Why do poor and minority students under-perform in school? Do computer games help or hinder learning? What can new research in psychology teach educational policy-makers?
In this major new book, James Gee tackles the 'big ideas' about language, literacy and learning, applying his findings to real problems facing educationalists today.
He tackles controversial debates such as the New Literacy Studies, and the idea that the academic language required to study, for example, Mathematics and the Sciences, is exclusionary and places unfair demands on poor and minority students. Gee also explores learning outside the classroom, looking at computer and video games and comparing the way a child interacts with others and technology to learn and play, with school-based learning in science classrooms.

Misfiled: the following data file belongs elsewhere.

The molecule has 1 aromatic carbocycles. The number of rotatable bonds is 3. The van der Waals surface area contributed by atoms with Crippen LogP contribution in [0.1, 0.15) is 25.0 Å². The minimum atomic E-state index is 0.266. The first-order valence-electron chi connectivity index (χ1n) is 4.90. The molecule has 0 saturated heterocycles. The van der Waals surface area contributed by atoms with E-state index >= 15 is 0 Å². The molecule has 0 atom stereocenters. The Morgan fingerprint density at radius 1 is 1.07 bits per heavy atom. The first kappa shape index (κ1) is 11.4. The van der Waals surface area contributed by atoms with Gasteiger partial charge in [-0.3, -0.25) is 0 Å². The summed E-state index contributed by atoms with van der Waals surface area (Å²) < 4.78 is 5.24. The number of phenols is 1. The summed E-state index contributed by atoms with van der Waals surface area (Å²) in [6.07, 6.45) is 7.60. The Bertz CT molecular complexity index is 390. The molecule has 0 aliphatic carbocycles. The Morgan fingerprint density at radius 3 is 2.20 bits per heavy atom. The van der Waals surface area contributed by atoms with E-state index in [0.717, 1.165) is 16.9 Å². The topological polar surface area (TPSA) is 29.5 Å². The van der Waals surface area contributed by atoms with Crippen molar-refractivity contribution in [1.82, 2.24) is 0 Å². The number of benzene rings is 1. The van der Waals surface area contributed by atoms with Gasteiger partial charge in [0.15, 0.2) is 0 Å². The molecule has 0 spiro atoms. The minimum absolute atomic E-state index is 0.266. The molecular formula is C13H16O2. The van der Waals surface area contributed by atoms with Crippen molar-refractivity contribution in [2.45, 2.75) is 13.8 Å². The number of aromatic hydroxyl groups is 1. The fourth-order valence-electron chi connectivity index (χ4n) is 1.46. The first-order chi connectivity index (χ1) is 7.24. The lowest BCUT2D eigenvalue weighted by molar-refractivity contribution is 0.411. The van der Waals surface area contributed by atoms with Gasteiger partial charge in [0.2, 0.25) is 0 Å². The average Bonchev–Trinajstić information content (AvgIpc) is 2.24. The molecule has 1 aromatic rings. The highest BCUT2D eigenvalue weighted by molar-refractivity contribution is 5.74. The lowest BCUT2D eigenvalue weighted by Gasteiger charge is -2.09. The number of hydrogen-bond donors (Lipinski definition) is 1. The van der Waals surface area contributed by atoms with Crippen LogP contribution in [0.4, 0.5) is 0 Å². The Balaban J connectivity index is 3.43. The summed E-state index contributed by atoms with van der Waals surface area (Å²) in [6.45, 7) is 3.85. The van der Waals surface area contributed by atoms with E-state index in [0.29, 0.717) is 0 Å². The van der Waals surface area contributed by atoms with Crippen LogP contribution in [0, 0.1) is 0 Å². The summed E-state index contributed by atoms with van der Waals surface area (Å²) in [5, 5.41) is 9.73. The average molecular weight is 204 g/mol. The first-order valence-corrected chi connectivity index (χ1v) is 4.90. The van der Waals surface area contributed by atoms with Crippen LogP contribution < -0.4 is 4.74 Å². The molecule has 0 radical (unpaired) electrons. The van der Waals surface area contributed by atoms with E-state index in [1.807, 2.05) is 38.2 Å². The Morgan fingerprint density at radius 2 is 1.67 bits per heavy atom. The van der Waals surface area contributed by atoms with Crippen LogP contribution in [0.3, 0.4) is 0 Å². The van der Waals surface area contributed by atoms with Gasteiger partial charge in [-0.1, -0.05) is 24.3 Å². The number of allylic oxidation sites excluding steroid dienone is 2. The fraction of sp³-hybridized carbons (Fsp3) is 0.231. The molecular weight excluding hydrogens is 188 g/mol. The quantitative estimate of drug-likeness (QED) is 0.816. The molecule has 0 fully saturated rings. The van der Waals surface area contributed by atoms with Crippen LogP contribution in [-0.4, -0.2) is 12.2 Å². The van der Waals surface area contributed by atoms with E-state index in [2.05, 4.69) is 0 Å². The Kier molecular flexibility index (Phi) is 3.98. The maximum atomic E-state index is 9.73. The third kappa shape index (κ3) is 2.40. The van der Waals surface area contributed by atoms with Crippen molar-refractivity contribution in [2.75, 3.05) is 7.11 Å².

Bringing together the latest research from a number of disciplines, Language, Literacy and Learning is a bold, ambitious book by a leading figure in the field. It is essential reading for anyone interested in education and language.